Michael’s research examines how the G20 is constructing its legitimacy. It looks at how international institutions have been studied and how the literature on international legitimacy, a topic well covered in domestic politics, has been applied at the international level. It argues that legitimacy is something the G20 has sought and has set about achieving through a series of institutional innovations, a remarkable achievement considering its relatively short existence.
Staying Alive As A Pawn In The 'New Great Game' - A comparative study of the foreign policy approaches of Mongolia, Kyrgyzstan and Uzbekistan from 2000 to 2015, including a focus on the role of Middle Powers in Central Asia
Born in Sakhalin in the former Soviet Union, Alex initially trained at Baltic Naval Academy in Kaliningrad, Russia. Following his first career as super-container ship captain, Alex landed on Australian shores in 2005. Since then he has completed a BA in International Relations and a Master in Peace and Conflict Studies at the University of Sydney. His major research interests are geopolitics and the post-Communist transition of countries of the former Soviet Union. His Master's dissertation explored the human rights issues of Russian-speaking minorities in the Baltic States. Between completing his MA and starting PhD, he has been working as a volunteer Project Manager for Kanga Schools, a Sydney-based private charity that is involved in education projects in Sierra Leone.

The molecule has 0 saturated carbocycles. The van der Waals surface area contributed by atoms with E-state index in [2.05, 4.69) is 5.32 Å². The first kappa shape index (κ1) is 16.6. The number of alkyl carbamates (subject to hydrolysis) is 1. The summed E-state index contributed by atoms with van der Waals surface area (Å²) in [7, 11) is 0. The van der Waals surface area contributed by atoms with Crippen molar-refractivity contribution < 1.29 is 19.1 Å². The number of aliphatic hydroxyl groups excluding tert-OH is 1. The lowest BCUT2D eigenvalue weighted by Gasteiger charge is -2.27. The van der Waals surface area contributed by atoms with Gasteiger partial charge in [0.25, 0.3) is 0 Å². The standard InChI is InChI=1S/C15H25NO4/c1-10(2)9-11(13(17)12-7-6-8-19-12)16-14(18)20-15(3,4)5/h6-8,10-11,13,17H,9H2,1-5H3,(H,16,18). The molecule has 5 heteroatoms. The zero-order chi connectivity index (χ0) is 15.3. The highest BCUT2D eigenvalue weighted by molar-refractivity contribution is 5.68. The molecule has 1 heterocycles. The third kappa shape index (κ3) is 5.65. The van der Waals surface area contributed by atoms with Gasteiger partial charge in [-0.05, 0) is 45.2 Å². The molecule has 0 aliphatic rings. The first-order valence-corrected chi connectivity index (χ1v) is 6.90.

The PhD thesis will examine the foreign policy approaches of three Central Asian states – Mongolia, Kyrgyzstan and Uzbekistan – in the post-Communist era, a time when competition between outside powers for influence in Central Asia has led to the region’s geopolitics being described as ‘The New Great Game’. It explores how the three Central Asian nations have sought to use Middle Powers as allies and intermediaries in order to balance the geopolitical pressures exerted by the superpowers and to promote each of the three countries’ own interests. This thesis also tests the hypothesis that each of the selected three nations’ success in achieving their foreign policy goals has been, and continues to be, directly related to the extent to which they have progressed in their transformation from autocratic one-party Communist states to more open and pluralistic entities.
Max Grömping joins the Department of Government and International Relations as a PhD postgraduate researcher for the Electoral Integrity Project (www.electoralintegrityproject.com). His research deals with the ramifications of new Information and Communication Technologies (ICTs) for democracy, in particular the use of crowdsourced citizen reporting in election observation. Some of the salient questions are: Are crowdsourced reports and online mapping a way to measure electoral malpractices? Are they a tool to mobilize public scrutiny to be put on the elections? Can they help strengthen electoral integrity?
He is furthermore interested in protest and state repression, armed conflict, as well as security governance, with a regional focus on Southeast Asia.